Thousands of buy to let homes are dangerous, claims compliance firm

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A compliance company has accused “thousands” of buy to let investors of failing to address major household hazards which render properties dangerous. 

In the past 12 months VeriSmart has conducted over 60,000 property inspections and reports on rental properties with 4,521 resulting in at least one Housing Health & Safety Rating Assessment (HHSRS) per inspection – some involved three or more.

It says the most common problems were:

Smoke detectors: some 40 per cent of all health and safety assessments flagged either a missing or non-functional smoke detector;

Stairs: 26 per cent of assessments noted a danger of falling on stairs and between or on separate levels of a house;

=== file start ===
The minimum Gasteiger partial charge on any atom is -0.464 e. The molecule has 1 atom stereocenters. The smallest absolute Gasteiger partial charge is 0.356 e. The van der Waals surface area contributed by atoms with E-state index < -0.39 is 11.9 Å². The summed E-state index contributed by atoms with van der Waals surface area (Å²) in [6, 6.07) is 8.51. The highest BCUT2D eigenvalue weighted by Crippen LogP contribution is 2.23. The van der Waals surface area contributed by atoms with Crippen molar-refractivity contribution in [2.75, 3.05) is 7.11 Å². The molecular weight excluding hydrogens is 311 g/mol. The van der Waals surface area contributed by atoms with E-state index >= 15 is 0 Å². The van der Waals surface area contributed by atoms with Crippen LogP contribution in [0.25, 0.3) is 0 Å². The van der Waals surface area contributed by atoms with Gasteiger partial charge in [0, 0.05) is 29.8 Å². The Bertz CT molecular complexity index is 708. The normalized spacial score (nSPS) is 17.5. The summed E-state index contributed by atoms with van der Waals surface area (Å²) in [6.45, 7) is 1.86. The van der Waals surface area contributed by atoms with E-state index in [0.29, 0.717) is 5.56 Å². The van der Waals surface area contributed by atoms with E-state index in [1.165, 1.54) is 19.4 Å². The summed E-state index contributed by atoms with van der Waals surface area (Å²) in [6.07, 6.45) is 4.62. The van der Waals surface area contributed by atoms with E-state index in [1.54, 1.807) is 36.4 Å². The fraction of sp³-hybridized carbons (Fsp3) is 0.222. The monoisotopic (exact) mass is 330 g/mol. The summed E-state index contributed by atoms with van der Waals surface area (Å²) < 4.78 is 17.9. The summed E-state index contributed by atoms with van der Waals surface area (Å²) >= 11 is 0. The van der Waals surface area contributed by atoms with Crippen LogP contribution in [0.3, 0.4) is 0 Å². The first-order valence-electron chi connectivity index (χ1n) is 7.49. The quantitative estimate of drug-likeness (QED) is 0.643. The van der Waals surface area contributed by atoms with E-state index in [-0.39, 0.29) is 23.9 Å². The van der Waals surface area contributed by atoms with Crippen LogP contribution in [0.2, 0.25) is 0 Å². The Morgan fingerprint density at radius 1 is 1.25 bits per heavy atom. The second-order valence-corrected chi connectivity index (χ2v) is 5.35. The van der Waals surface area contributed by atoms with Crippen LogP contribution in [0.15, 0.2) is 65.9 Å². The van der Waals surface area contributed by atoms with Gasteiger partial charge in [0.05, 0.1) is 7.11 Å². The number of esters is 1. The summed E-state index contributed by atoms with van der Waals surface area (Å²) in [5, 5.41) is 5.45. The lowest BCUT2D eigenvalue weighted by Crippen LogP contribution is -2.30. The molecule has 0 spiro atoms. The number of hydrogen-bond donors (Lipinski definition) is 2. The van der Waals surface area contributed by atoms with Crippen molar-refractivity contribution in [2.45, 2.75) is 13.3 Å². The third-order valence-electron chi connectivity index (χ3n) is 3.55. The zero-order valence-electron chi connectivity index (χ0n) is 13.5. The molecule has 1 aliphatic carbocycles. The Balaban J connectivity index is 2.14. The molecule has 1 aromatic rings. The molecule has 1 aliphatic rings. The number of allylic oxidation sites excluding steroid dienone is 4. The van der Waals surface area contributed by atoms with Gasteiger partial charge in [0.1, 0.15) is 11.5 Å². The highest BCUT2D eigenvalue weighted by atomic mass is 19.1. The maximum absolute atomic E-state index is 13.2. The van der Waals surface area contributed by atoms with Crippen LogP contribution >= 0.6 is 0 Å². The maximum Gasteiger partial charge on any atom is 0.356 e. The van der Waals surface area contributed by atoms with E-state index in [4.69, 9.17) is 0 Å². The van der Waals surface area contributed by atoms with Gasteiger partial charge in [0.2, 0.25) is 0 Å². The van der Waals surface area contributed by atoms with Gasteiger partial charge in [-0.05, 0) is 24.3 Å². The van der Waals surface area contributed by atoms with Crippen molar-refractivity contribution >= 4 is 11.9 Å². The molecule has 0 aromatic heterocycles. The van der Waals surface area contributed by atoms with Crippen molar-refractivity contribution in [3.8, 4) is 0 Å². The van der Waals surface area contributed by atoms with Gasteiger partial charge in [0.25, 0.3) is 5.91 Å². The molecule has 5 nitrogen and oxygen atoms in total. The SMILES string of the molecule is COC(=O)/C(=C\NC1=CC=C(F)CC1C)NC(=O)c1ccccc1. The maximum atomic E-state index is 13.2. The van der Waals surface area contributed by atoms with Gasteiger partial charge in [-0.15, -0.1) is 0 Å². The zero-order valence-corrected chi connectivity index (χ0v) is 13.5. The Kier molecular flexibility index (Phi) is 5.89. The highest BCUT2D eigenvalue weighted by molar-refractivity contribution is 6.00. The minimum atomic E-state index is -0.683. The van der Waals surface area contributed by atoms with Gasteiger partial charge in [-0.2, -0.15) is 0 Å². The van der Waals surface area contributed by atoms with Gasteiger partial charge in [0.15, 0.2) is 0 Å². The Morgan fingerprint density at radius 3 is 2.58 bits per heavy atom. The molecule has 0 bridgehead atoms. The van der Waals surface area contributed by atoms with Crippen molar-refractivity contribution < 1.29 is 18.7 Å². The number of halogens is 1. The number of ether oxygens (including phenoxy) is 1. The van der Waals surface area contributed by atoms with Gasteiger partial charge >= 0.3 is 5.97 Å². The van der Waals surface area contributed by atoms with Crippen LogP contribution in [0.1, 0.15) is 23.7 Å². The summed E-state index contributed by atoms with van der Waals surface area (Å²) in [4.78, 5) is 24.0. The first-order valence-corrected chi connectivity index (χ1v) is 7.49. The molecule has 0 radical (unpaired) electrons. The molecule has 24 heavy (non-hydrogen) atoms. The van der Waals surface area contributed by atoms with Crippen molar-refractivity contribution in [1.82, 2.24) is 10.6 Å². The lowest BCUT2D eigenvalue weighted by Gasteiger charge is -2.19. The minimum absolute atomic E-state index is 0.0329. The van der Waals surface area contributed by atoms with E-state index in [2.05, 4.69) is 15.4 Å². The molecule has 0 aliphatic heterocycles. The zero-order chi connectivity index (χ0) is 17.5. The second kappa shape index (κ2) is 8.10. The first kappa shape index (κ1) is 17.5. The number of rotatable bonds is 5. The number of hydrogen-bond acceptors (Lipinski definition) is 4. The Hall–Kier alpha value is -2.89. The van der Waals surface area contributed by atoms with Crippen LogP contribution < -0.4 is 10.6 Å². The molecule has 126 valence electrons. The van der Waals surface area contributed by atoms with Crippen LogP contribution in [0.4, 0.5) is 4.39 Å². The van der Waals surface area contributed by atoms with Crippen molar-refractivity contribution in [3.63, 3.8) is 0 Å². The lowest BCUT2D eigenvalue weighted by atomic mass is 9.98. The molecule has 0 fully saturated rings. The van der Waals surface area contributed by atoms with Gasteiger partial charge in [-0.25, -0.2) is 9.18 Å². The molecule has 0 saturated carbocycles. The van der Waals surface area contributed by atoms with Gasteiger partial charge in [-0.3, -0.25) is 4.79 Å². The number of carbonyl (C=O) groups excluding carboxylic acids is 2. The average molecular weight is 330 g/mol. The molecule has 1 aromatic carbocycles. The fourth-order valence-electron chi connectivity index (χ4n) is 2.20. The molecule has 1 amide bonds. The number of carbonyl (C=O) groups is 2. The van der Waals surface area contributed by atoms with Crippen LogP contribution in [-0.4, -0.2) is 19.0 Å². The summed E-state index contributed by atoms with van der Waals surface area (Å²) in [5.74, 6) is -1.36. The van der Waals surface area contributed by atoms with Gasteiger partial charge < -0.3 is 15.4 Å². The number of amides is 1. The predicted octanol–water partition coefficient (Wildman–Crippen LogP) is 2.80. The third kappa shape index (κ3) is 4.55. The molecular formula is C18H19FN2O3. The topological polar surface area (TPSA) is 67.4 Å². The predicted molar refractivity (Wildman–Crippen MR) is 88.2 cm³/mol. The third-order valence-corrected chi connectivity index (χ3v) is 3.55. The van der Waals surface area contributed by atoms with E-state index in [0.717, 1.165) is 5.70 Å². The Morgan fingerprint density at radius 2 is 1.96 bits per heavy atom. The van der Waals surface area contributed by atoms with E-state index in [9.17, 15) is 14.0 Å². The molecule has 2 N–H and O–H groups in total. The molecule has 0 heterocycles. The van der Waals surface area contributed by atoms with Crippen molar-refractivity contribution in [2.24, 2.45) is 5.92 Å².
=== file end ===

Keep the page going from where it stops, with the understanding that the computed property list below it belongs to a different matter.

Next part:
Electrical issues: these accounted for 11 per cent of all hazards flagged during health and safety assessments;

Carbon monoxide: seven per cent of assessments found a lack of a working carbon monoxide detector;

Damp and mould: these were flagged as a risk in four per cent of properties.

Structural integrity: Threat of structural collapse or falling elements was also an issue in two per cent of all properties. 

Other problems included fire hazards, excess cold, and issues related to domestic hygiene.

“It’s really quite worrying that we’re seeing so many fail to address some of the most serious hazards in the home. The lack of smoke and carbon monoxide detectors and the danger of falling on stairs ranking as high as they do is particularly worrying. These are classed as category one hazards and so there is no excuse to have them present in a rental property” says VeriSmart founder Jonathan Senior.

“Since the introduction of the Fitness for Human Habitation Act in place since March 20 this year, along with many additional changes in legislation, landlords and their agents are now more at risk of being sued by tenants for breach of contract for unfit properties” he adds.

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Written by: Houseladder